Multiplication makes things bigger and division makes things smaller, right? Well, not so fast...
Students often think that multiplication makes numbers bigger, and division makes them smaller. This notion is understandable, and it’s part of a healthy number sense—when you’re using whole numbers.
Alas, when students multiply and divide by fractions, this sensible pattern turns out to be wrong.
What does this mean for a math teacher?
Be alert for these misconceptions. When you see a student doing something you can’t account for, consider whether the student might think that multiplication must make numbers larger. For example, suppose Aloysius is using a calculator to multiply 3 times 0.35. His display shows 1.05. If he thinks that result must be too small, he might assume that he misplaced a decimal point and report 10.5 as the answer.
Then, develop multiple strategies to support students' understanding of multiplication and division, and to help them develop number sense that extends beyond whole numbers. Here are several approaches for multiplication.
4 × 3 = 122 × 3 = 61 × 3 = 3 ½ × 3 = ? The first number—4, 2, 1, ½—gets divided by 2 each time. The number after the equals sign does as well: 12, 6, 3, what’s next? Half of three, or 1½.If you go one more step, you get ¼ × 3, which is half of 1½, or ¾.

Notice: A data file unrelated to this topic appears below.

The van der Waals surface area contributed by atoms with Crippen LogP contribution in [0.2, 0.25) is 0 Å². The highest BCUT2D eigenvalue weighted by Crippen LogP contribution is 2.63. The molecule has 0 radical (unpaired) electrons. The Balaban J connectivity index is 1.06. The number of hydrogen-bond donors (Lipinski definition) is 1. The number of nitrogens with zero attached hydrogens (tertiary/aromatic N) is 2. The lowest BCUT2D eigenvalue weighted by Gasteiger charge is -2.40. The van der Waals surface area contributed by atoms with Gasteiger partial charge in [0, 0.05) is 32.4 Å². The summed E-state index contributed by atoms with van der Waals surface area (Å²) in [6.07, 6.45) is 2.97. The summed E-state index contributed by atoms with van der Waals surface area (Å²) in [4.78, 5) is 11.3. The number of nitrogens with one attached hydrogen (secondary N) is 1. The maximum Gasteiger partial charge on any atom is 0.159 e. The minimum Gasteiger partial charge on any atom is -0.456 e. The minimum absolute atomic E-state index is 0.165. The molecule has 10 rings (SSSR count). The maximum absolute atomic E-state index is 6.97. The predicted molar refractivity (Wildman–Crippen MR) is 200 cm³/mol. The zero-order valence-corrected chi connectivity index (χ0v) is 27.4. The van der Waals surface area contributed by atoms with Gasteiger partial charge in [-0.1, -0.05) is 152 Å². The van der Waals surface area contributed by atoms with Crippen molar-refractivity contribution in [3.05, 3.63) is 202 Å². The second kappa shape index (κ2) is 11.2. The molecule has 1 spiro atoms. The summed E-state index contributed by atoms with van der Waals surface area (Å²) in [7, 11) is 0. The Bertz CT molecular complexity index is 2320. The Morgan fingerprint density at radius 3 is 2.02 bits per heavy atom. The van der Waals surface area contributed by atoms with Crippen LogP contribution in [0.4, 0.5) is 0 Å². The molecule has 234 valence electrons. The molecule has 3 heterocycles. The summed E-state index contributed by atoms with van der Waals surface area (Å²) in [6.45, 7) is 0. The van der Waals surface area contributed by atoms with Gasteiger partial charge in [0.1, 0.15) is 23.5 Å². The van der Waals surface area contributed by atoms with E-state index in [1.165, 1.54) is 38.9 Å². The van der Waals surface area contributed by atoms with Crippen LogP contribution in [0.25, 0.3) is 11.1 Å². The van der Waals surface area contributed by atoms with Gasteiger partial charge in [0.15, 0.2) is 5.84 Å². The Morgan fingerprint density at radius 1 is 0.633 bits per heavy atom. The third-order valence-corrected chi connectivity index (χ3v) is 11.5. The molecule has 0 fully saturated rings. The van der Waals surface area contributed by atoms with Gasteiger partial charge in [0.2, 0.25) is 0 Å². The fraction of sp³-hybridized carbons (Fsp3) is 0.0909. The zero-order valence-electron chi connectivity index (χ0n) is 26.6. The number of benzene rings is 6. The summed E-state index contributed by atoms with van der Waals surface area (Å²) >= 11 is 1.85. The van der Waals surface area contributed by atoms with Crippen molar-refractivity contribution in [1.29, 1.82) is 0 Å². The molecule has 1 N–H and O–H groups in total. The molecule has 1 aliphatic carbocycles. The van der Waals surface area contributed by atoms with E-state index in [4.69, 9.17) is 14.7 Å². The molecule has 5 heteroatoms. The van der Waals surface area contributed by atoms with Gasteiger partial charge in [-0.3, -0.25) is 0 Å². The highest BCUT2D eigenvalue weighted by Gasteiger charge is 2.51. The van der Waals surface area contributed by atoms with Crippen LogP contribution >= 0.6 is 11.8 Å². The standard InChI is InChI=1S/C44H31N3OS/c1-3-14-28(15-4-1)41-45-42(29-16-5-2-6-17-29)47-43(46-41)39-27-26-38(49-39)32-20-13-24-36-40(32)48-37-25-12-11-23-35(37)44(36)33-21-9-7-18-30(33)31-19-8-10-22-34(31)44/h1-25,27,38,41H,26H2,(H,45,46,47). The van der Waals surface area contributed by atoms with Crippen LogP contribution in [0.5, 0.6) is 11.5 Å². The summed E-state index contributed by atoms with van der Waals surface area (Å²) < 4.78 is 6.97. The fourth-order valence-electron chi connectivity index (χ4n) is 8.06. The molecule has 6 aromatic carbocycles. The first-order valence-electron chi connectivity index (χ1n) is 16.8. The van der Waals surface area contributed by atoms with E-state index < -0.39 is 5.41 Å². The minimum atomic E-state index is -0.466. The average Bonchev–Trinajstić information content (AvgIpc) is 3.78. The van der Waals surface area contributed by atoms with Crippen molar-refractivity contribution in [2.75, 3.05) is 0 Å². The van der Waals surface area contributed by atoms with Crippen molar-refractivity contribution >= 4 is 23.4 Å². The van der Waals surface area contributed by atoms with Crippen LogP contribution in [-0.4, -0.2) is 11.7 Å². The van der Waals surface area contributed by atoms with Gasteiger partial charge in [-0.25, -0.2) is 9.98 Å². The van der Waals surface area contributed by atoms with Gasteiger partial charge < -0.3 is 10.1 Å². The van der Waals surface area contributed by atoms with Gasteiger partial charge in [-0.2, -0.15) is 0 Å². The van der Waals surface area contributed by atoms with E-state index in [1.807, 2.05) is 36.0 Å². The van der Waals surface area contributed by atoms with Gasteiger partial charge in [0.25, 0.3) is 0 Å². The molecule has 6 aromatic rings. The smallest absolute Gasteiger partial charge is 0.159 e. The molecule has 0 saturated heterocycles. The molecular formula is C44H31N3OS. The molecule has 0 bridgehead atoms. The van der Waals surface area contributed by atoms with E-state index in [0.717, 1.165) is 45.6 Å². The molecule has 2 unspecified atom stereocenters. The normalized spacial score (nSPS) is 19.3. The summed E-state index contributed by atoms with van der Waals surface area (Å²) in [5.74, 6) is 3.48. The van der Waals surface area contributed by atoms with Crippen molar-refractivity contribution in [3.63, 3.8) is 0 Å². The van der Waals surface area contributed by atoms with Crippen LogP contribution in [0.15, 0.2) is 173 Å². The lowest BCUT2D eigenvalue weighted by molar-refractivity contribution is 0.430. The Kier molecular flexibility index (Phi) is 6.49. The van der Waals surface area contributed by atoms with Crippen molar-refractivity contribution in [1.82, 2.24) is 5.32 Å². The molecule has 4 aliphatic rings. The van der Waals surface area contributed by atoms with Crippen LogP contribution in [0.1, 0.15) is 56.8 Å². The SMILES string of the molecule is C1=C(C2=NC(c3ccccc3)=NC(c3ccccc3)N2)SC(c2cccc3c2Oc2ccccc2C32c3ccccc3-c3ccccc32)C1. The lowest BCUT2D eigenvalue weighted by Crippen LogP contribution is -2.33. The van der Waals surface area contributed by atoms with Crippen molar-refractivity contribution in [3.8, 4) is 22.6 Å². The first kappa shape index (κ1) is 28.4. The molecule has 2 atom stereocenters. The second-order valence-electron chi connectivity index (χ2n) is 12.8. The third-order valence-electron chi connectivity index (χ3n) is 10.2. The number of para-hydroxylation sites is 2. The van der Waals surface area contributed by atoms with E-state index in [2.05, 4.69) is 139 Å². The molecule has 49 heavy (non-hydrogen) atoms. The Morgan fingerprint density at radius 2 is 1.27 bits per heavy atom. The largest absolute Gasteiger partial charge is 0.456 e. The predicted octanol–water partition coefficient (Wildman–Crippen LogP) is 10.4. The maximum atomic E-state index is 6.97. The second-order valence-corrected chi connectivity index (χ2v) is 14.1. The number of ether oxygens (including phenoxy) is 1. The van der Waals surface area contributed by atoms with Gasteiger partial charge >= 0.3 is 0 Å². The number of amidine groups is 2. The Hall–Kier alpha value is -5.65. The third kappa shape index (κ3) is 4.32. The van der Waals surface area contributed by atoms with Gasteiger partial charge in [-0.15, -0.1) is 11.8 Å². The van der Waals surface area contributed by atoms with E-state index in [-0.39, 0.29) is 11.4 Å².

The same principles hold with division: be alert for the misconception (in this case, that division always makes things smaller), and develop strategies to confront that misconception. With division of fractions, however, both the concepts and the computations are harder than with multiplication.
One danger with fractional division is that students rely too much on calculators or the “invert and multiply” algorithm to find answers without actually understanding the process. Part of that process is recognizing that division is what you need to do. So don’t assume that a student who can reliably calculate answers to disembodied problems understands the topic. Translating situations into mathematical expressions is essential.
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